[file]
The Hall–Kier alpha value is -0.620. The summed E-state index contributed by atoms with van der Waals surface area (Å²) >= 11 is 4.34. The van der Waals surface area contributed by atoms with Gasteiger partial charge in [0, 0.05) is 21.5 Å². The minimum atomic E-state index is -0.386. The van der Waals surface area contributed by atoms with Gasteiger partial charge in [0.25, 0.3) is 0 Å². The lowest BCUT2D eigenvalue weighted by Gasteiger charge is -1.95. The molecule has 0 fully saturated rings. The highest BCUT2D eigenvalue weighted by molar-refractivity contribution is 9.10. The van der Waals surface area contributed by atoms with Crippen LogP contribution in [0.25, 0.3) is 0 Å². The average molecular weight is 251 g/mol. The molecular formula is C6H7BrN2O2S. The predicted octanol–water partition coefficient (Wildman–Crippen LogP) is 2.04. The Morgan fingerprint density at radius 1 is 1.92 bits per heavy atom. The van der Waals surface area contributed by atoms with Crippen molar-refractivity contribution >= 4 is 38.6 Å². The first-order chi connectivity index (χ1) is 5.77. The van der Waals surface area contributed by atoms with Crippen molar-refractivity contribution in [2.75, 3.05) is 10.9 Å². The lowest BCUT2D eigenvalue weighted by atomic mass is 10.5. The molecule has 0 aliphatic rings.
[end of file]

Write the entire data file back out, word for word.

The Hall–Kier alpha value is -0.620. The summed E-state index contributed by atoms with van der Waals surface area (Å²) >= 11 is 4.34. The van der Waals surface area contributed by atoms with Gasteiger partial charge in [0, 0.05) is 21.5 Å². The minimum atomic E-state index is -0.386. The van der Waals surface area contributed by atoms with Gasteiger partial charge in [0.25, 0.3) is 0 Å². The lowest BCUT2D eigenvalue weighted by Gasteiger charge is -1.95. The molecule has 0 fully saturated rings. The highest BCUT2D eigenvalue weighted by molar-refractivity contribution is 9.10. The van der Waals surface area contributed by atoms with Crippen LogP contribution in [0.25, 0.3) is 0 Å². The average molecular weight is 251 g/mol. The molecular formula is C6H7BrN2O2S. The predicted octanol–water partition coefficient (Wildman–Crippen LogP) is 2.04. The Morgan fingerprint density at radius 1 is 1.92 bits per heavy atom. The van der Waals surface area contributed by atoms with Crippen molar-refractivity contribution >= 4 is 38.6 Å². The first-order chi connectivity index (χ1) is 5.77. The van der Waals surface area contributed by atoms with Crippen molar-refractivity contribution in [2.75, 3.05) is 10.9 Å². The lowest BCUT2D eigenvalue weighted by atomic mass is 10.5. The molecule has 0 aliphatic rings.